"I will not lose my faith / It's an inside job today / Holding on, the light of the night / On my knees to rise and fix my broken soul"—from "Inside Job"
Pearl Jam should've been done a long time ago, alongside Nirvana, Soundgarden, Stone Temple Pilots, and other spawns of the '90s grunge-rock movement.
They're the last survivors of the Seattle-sound renaissance—they've weathered critically-panned albums, dwindling record sales, and the end of a 12-year partnership with Epic Records. But the group hung on for dear life. Heavy touring and a committed fan base kept them afloat, long after the general public stop caring about them.
Most of their audience jumped ship right around the time they released No Code (1996), their fourth album and first official foray into weirdness. They were already known for a few eccentricities—they had minimal interaction with the media, refused to make music videos, and boycotted Ticketmaster-endorsed venues.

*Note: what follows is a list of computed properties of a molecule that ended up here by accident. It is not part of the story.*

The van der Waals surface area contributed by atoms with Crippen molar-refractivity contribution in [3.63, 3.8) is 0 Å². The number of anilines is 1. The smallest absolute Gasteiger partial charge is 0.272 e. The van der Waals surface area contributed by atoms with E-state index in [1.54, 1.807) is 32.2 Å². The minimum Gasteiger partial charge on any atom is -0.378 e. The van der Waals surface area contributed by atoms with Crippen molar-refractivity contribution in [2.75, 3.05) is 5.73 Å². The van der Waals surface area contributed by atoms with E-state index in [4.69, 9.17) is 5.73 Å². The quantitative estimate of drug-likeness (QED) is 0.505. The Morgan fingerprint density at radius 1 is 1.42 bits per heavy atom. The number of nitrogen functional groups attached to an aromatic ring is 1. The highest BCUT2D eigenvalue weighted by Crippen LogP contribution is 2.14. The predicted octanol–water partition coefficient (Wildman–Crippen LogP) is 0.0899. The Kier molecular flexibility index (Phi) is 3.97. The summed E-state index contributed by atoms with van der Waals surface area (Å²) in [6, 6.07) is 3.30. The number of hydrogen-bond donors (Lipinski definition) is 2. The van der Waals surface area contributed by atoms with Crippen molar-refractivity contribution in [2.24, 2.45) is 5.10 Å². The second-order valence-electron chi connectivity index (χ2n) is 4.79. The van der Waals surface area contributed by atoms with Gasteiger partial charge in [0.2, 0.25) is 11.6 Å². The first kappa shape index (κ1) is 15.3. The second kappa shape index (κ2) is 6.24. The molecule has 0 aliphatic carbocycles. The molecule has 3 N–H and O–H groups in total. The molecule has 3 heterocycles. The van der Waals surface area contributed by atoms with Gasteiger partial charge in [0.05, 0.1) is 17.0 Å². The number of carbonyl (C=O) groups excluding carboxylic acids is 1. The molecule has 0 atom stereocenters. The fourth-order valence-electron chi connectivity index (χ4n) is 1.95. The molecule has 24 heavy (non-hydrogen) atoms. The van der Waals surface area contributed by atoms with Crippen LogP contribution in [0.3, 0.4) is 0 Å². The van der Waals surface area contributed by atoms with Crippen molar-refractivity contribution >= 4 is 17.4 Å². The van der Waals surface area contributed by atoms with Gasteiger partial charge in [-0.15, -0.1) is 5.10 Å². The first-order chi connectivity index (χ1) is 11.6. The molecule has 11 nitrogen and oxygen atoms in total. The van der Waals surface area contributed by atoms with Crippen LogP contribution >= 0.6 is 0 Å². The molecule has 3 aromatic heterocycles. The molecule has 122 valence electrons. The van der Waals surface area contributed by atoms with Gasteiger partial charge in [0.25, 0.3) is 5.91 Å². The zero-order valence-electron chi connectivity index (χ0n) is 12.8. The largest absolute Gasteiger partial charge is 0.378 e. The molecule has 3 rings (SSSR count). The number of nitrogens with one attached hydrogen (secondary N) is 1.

But No Code was the group's biggest deviation from normality, as Pearl Jam's essence—namely, stadium-sized grunge anthems—was gone, and so was the rock, which became harder and harder to define as the band kept moving forward. There were elements of garage rock, experimentalism, Middle Eastern influences, and folk in their method, but the grunge became scarcer by the day.
Given this track record, no one expected a comeback like Pearl Jam, the band's eighth studio album and easily the most rocking thing they've done since 1994's Vitalogy. When Pearl Jam released last May, the mainstream press sang its praises, but not just for its brazen, unbridled display of rock 'n' roll bravado; they also hailed its thematic urgency, one that pays homage to a post-9/11 climate ...1
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